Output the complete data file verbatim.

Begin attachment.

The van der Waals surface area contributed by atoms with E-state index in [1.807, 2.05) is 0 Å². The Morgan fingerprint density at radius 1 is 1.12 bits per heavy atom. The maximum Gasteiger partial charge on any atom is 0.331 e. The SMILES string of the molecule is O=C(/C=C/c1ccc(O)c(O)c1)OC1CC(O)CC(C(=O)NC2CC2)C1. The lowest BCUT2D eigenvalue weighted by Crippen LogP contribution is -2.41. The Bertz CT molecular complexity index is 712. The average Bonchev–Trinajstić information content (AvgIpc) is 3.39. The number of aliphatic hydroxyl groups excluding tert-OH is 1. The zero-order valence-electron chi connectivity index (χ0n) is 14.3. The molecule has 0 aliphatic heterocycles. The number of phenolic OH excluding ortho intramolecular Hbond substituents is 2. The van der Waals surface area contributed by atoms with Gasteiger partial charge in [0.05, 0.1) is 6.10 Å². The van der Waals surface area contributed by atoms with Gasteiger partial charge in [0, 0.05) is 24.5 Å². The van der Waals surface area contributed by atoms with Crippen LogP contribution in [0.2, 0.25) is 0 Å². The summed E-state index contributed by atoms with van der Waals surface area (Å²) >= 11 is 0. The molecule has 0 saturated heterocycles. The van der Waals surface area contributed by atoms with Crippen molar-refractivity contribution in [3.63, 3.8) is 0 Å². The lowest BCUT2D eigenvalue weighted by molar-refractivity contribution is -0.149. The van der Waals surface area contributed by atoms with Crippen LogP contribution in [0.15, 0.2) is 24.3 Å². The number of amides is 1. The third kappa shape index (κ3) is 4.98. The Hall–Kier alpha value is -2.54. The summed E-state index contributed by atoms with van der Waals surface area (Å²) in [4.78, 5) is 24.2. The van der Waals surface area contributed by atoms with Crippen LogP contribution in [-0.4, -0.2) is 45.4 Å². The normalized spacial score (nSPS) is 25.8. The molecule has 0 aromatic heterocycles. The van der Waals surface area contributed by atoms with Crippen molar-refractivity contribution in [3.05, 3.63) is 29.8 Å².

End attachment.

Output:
The van der Waals surface area contributed by atoms with E-state index in [1.807, 2.05) is 0 Å². The Morgan fingerprint density at radius 1 is 1.12 bits per heavy atom. The maximum Gasteiger partial charge on any atom is 0.331 e. The SMILES string of the molecule is O=C(/C=C/c1ccc(O)c(O)c1)OC1CC(O)CC(C(=O)NC2CC2)C1. The lowest BCUT2D eigenvalue weighted by Crippen LogP contribution is -2.41. The Bertz CT molecular complexity index is 712. The average Bonchev–Trinajstić information content (AvgIpc) is 3.39. The number of aliphatic hydroxyl groups excluding tert-OH is 1. The zero-order valence-electron chi connectivity index (χ0n) is 14.3. The molecule has 0 aliphatic heterocycles. The number of phenolic OH excluding ortho intramolecular Hbond substituents is 2. The van der Waals surface area contributed by atoms with Gasteiger partial charge in [0.05, 0.1) is 6.10 Å². The van der Waals surface area contributed by atoms with Gasteiger partial charge in [0, 0.05) is 24.5 Å². The van der Waals surface area contributed by atoms with Crippen LogP contribution in [0.2, 0.25) is 0 Å². The summed E-state index contributed by atoms with van der Waals surface area (Å²) >= 11 is 0. The molecule has 0 saturated heterocycles. The van der Waals surface area contributed by atoms with Crippen molar-refractivity contribution in [3.63, 3.8) is 0 Å². The lowest BCUT2D eigenvalue weighted by molar-refractivity contribution is -0.149. The van der Waals surface area contributed by atoms with Crippen LogP contribution in [0.15, 0.2) is 24.3 Å². The number of amides is 1. The third kappa shape index (κ3) is 4.98. The Hall–Kier alpha value is -2.54. The summed E-state index contributed by atoms with van der Waals surface area (Å²) in [4.78, 5) is 24.2. The van der Waals surface area contributed by atoms with Crippen LogP contribution in [-0.4, -0.2) is 45.4 Å². The normalized spacial score (nSPS) is 25.8. The molecule has 0 aromatic heterocycles. The van der Waals surface area contributed by atoms with Crippen molar-refractivity contribution in [3.05, 3.63) is 29.8 Å².